Baa Baa Shaun Sheep
Of all the animated art forms, stop motion animation is by far the most labor intensive, so much so that it’s a wonder that anybody even attempts it in this day and age. And yet the team at U.K.’s Aardman Animations not only uses it as their primary method of filmmaking, but does it to such a high level as to rank among the best animated work in the world.
They’re back with Shaun the Sheep Movie, based on the acclaimed television series that itself was a spinoff of Aardman’s most famous property, Wallace & Gromit. As in the series, the film follows Shaun and his sheep cohorts as they commit a series of hijinks that mostly come at the expense of the farmer who owns them and his loyal dog, Bitzer.
When the sheep group decides they would like a day off from the normal farm drudgery, their choice sets in motion a series of events that lands the farmer in the hospital in the nearby big city. Realizing they actually need him to survive, they set out to rescue him using methods that can’t help but cause more havoc.
What ends up being the film’s biggest strength is actually what it lacks the most: spoken dialogue. Not one character, including the numerous humans who appear, speaks a word, with communication involving indistinct grunts, bleats, barks, and body language. Yet, as with the great silent movies, at no time are the intentions of the characters or the plot of the film unclear, demonstrating that actual words can sometimes be overrated.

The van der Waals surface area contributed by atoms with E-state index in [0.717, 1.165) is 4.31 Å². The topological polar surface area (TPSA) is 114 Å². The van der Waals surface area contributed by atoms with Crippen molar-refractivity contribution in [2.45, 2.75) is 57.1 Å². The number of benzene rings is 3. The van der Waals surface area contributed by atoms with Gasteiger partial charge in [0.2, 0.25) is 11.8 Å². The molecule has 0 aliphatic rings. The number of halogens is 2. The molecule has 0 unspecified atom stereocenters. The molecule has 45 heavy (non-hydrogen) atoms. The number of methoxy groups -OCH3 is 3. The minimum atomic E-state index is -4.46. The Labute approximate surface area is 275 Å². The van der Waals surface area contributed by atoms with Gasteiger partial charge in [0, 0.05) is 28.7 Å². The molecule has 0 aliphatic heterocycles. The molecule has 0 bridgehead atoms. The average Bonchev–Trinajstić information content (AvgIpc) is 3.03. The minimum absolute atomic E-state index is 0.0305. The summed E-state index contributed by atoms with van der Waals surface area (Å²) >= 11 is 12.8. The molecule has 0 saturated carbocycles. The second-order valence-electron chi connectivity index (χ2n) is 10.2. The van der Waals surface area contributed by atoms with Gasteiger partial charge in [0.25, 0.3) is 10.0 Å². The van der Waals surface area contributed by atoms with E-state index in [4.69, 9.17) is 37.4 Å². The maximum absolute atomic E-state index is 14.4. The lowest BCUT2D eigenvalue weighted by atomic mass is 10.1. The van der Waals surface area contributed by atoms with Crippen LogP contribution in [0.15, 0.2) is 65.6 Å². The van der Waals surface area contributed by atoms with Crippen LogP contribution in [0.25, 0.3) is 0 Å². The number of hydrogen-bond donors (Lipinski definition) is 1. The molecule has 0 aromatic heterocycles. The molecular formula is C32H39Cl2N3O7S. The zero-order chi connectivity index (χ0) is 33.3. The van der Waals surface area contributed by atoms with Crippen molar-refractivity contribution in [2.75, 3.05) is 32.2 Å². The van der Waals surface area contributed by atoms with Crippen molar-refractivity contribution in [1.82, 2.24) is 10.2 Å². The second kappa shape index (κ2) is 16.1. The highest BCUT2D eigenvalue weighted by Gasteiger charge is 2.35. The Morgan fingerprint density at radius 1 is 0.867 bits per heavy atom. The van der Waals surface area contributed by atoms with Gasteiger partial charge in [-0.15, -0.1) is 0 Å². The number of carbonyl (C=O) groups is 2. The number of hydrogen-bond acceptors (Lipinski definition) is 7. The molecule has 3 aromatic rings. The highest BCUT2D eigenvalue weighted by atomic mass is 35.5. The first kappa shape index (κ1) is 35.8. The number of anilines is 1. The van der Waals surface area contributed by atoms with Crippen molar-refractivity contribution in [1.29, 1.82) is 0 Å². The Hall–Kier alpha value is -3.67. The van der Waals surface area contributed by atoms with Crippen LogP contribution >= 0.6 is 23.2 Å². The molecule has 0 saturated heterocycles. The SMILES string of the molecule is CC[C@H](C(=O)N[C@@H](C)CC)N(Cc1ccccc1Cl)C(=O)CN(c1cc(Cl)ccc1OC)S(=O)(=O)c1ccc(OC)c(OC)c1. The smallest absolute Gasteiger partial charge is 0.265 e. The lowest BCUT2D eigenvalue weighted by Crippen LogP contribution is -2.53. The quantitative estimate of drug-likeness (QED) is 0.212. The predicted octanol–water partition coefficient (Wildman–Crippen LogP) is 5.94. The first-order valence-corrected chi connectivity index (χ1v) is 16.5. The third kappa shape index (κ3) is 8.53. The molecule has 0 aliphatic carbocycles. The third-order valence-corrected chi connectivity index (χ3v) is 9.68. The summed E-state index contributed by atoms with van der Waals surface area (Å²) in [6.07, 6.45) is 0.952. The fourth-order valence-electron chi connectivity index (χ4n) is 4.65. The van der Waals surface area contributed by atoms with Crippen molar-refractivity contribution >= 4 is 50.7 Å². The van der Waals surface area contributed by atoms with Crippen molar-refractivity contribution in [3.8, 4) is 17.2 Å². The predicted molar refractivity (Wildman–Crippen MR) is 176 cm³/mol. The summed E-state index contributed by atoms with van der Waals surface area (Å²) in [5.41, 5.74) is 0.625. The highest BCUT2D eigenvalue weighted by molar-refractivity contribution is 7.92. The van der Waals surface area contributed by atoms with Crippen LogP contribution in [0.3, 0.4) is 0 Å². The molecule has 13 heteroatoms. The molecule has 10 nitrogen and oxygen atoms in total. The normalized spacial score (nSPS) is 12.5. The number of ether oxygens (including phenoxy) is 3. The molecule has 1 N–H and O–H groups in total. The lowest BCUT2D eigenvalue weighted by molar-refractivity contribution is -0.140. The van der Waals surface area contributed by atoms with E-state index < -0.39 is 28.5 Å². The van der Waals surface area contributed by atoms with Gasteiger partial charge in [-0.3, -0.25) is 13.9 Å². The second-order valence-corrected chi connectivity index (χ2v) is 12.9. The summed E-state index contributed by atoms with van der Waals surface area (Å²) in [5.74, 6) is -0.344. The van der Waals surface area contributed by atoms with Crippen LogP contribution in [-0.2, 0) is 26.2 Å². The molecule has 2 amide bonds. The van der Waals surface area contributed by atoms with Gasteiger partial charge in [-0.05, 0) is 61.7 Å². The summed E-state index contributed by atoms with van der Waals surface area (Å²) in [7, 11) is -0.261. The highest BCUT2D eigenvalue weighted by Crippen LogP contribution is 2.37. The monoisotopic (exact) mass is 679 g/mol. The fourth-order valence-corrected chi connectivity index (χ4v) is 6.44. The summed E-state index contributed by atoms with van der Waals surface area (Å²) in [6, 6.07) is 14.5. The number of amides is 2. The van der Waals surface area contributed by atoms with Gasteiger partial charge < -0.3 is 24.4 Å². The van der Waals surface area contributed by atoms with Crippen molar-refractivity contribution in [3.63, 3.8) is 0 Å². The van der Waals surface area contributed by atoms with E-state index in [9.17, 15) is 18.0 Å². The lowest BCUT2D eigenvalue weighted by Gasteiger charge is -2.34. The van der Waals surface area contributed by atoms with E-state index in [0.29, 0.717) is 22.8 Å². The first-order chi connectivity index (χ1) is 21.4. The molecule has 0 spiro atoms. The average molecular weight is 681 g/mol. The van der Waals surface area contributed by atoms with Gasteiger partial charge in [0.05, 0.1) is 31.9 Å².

For anybody with even a passing familiarity with Aardman’s previous work like Chicken Run or The Pirates! Band of Misfits, it’s easy to recognize the distinctive look of their characters. Most have gaps in their teeth and perfectly round eyes, among other characteristics. The decision to have each sheep’s mouth come out sideways when “talking” is a fun one that makes them stand apart from other Aardman creations.
But it’s the constant inventiveness of writers/directors Mark Burton and Richard Starzak and their team that truly makes the film a winner. The lack of dialogue frees them up to throw in as many sight gags and slapstick actions as they can, a cornucopia of comedy that had me smiling and laughing out loud virtually from start to finish.
Don’t be fooled into thinking Shaun the Sheep Movie is purely for kids. People, especially movie lovers, of any age can appreciate the artistry and patience it takes to deliver such a quick-witted, charming and seamlessly animated movie.